Because no one should go to his or her grave without having read this great sermon (it is better to hear it read well, but, given the limits of the medium, this will pass for the nonce), I reprint it here–in the hope that, by letting Old Golden Mouth himself do the talking, I will cause less trouble this week:
Whosoever is a devout lover of God, let him enjoy this beautiful bright Festival. And whosoever is a grateful servant, let him rejoice and enter into the joy of his Lord. And if any be weary with fasting, let him now receive his recompense. If any have toiled from the first hour, let him receive his due reward. If any have come after the third hour, let him with gratitude join in the Feast. And he that arrived after the sixth hour, let him not doubt; for he too shall sustain no loss. And if any have delayed to the ninth hour, let him not hesitate, but let him come too. And he that hath arrived only at the eleventh hour, let him not be afraid by reason of his delay; for the Lord is gracious and receiveth the last even as the first. He giveth rest to him that cometh at the eleventh hour as well as to him that toiled from the first. Yea, to this one he giveth, and upon that one he bestoweth. He accepteth works as he greeteth the endeavour. The deed he honoureth and the intention he comendeth.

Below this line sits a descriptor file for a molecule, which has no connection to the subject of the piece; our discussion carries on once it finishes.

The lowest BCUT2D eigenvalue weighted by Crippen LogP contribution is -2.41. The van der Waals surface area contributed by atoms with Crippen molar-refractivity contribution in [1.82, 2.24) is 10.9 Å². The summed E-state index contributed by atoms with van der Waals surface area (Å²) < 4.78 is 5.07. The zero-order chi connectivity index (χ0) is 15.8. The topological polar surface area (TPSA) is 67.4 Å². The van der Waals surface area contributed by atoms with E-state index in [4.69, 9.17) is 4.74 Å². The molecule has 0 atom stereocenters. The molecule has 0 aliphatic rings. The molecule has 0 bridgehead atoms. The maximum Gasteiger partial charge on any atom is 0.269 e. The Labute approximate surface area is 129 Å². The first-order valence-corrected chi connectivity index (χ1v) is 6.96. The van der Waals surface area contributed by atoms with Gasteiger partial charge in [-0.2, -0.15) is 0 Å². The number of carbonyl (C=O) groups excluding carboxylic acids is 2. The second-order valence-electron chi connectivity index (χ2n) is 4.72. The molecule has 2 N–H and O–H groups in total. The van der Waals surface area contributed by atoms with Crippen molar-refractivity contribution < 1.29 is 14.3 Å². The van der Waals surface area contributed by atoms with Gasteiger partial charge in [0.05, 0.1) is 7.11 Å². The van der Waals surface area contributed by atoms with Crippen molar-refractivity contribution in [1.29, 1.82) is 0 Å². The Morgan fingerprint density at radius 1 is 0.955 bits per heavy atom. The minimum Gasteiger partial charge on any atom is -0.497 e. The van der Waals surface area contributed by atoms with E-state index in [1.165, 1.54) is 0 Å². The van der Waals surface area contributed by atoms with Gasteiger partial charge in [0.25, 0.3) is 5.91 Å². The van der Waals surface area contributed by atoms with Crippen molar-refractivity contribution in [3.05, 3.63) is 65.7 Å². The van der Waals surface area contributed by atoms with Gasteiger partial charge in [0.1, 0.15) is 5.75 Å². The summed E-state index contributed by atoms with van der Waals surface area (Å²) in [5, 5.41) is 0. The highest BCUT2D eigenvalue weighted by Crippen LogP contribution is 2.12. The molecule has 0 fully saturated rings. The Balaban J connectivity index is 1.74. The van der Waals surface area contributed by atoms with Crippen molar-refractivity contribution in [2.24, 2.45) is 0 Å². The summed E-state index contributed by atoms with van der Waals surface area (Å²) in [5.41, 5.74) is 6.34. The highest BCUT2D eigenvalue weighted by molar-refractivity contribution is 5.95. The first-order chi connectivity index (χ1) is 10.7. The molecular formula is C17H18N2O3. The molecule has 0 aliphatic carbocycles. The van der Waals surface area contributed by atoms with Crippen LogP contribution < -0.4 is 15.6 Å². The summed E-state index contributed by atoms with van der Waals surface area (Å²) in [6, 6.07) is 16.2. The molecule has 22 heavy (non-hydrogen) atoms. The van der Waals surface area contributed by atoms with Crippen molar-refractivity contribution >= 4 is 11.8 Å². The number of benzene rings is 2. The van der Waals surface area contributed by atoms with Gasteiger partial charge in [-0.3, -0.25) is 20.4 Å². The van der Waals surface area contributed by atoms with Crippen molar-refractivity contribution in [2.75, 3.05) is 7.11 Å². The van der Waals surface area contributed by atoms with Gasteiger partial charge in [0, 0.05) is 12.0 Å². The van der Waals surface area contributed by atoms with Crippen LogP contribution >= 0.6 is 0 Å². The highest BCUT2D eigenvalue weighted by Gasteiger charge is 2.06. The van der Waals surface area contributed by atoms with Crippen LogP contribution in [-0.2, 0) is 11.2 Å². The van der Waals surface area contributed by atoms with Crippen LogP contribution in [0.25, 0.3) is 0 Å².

Let all then enter into the joy of our Lord. Ye first and last receiving alike your reward; ye rich and poor, rejoice together. Ye sober and ye slothful, celebrate the day. Ye that have kept the fast and ye that have not, rejoice today for the Table is richly laden. Fare ye royally on it. The calf is a fatted one. Let no one go away hungry. Partake ye all of the cup of faith. Enjoy ye all the riches of his goodness. Let no one grieve at his poverty; for the universal Kingdom hath been revealed.
Let no one mourn that he hath fallen again and again, for forgiveness hath risen from the grave. Let no one fear death, for the Death of our Saviour hath set us free. He hath destroyed it by enduring it. He spoiled Hades when he descended thereto. He vexed it even as it tasted of his flesh. Isaiah foretold this when he cried, ‘Thou, O Hades, hast been vexed by encountering Him below.’
It is vexed, for it is even done away with! It is vexed, for it is made a mockery! It is vexed, for it is destroyed! It is vexed, for it is annihilated! It is vexed, for it is now made captive!
It took a body, and lo! it discovered God. It took earth, and behold! it encountered Heaven. It took what it saw, and was overcome by what it did not see. O death, where is thy sting? O Hades, where is thy victory? Christ is risen, and thou art annihilated! Christ is risen, and the evil ones are cast down! Christ is risen, and the Angels rejoice! Christ is risen, and life is liberated! Christ is risen, and the tomb is emptied of the dead; for Christ, having risen from the dead, is become the firstfruits of those that have fallen asleep!
To him be glory and power forever and ever. Amen.